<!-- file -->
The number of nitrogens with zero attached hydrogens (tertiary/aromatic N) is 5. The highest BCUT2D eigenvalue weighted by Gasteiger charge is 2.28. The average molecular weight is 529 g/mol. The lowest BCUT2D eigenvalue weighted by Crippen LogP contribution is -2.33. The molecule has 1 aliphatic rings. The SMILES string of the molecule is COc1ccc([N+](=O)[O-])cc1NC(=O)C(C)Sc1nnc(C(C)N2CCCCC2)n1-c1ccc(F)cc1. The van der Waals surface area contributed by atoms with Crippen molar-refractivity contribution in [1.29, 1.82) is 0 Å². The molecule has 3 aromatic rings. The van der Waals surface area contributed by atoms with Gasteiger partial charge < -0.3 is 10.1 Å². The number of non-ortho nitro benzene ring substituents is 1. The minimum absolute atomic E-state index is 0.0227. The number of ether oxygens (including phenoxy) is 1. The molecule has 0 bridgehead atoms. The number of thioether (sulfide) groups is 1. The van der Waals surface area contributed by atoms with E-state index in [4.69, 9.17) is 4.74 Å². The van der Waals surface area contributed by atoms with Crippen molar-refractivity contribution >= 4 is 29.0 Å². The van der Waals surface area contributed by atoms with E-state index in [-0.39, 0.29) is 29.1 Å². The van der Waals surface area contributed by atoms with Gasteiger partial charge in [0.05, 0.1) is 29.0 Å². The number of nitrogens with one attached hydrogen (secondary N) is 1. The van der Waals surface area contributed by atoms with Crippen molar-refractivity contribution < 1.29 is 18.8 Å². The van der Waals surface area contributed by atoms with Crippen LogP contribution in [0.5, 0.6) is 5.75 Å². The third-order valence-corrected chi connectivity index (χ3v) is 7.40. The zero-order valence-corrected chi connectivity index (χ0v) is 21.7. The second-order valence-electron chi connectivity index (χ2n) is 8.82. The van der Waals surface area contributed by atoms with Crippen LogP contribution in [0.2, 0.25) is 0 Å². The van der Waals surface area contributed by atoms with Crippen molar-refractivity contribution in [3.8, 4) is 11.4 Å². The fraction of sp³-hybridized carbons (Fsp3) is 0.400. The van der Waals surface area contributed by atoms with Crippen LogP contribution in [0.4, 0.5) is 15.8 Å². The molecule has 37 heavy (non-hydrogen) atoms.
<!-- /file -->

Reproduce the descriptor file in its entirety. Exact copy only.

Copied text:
The number of nitrogens with zero attached hydrogens (tertiary/aromatic N) is 5. The highest BCUT2D eigenvalue weighted by Gasteiger charge is 2.28. The average molecular weight is 529 g/mol. The lowest BCUT2D eigenvalue weighted by Crippen LogP contribution is -2.33. The molecule has 1 aliphatic rings. The SMILES string of the molecule is COc1ccc([N+](=O)[O-])cc1NC(=O)C(C)Sc1nnc(C(C)N2CCCCC2)n1-c1ccc(F)cc1. The van der Waals surface area contributed by atoms with Crippen molar-refractivity contribution in [1.29, 1.82) is 0 Å². The molecule has 3 aromatic rings. The van der Waals surface area contributed by atoms with Gasteiger partial charge < -0.3 is 10.1 Å². The number of non-ortho nitro benzene ring substituents is 1. The minimum absolute atomic E-state index is 0.0227. The number of ether oxygens (including phenoxy) is 1. The molecule has 0 bridgehead atoms. The number of thioether (sulfide) groups is 1. The van der Waals surface area contributed by atoms with E-state index in [4.69, 9.17) is 4.74 Å². The van der Waals surface area contributed by atoms with Crippen molar-refractivity contribution >= 4 is 29.0 Å². The van der Waals surface area contributed by atoms with E-state index in [-0.39, 0.29) is 29.1 Å². The van der Waals surface area contributed by atoms with Gasteiger partial charge in [0.05, 0.1) is 29.0 Å². The number of nitrogens with one attached hydrogen (secondary N) is 1. The van der Waals surface area contributed by atoms with Crippen molar-refractivity contribution < 1.29 is 18.8 Å². The van der Waals surface area contributed by atoms with Crippen LogP contribution in [0.5, 0.6) is 5.75 Å². The third-order valence-corrected chi connectivity index (χ3v) is 7.40. The zero-order valence-corrected chi connectivity index (χ0v) is 21.7. The second-order valence-electron chi connectivity index (χ2n) is 8.82. The van der Waals surface area contributed by atoms with Crippen LogP contribution in [0.2, 0.25) is 0 Å². The van der Waals surface area contributed by atoms with Crippen molar-refractivity contribution in [3.8, 4) is 11.4 Å². The fraction of sp³-hybridized carbons (Fsp3) is 0.400. The van der Waals surface area contributed by atoms with Crippen LogP contribution in [0.4, 0.5) is 15.8 Å². The molecule has 37 heavy (non-hydrogen) atoms.